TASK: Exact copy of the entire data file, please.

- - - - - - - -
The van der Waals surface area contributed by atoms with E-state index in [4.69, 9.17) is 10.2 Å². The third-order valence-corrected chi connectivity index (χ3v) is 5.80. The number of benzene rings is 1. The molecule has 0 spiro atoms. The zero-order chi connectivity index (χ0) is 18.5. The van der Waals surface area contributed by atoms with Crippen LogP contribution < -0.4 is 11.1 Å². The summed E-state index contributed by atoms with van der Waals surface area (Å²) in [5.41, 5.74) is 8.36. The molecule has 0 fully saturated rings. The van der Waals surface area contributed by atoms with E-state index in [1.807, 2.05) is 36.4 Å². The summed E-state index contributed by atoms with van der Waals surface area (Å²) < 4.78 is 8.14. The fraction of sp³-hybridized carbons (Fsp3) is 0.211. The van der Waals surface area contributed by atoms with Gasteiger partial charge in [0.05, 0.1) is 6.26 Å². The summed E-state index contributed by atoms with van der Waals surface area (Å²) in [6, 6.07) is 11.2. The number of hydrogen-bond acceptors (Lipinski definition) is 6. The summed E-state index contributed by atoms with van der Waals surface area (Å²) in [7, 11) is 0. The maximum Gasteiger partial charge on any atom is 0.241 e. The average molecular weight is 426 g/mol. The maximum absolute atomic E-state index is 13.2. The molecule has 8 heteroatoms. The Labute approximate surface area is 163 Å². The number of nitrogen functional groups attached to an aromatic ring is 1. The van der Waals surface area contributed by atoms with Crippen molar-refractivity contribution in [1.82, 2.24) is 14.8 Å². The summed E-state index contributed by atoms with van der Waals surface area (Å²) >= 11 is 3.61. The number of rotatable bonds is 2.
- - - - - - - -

The van der Waals surface area contributed by atoms with E-state index in [4.69, 9.17) is 10.2 Å². The third-order valence-corrected chi connectivity index (χ3v) is 5.80. The number of benzene rings is 1. The molecule has 0 spiro atoms. The zero-order chi connectivity index (χ0) is 18.5. The van der Waals surface area contributed by atoms with Crippen LogP contribution < -0.4 is 11.1 Å². The summed E-state index contributed by atoms with van der Waals surface area (Å²) in [5.41, 5.74) is 8.36. The molecule has 0 fully saturated rings. The van der Waals surface area contributed by atoms with E-state index in [1.807, 2.05) is 36.4 Å². The summed E-state index contributed by atoms with van der Waals surface area (Å²) < 4.78 is 8.14. The fraction of sp³-hybridized carbons (Fsp3) is 0.211. The van der Waals surface area contributed by atoms with Gasteiger partial charge in [0.05, 0.1) is 6.26 Å². The summed E-state index contributed by atoms with van der Waals surface area (Å²) in [6, 6.07) is 11.2. The number of hydrogen-bond acceptors (Lipinski definition) is 6. The summed E-state index contributed by atoms with van der Waals surface area (Å²) in [7, 11) is 0. The maximum Gasteiger partial charge on any atom is 0.241 e. The average molecular weight is 426 g/mol. The maximum absolute atomic E-state index is 13.2. The molecule has 8 heteroatoms. The Labute approximate surface area is 163 Å². The number of nitrogen functional groups attached to an aromatic ring is 1. The van der Waals surface area contributed by atoms with Crippen molar-refractivity contribution in [1.82, 2.24) is 14.8 Å². The summed E-state index contributed by atoms with van der Waals surface area (Å²) >= 11 is 3.61. The number of rotatable bonds is 2.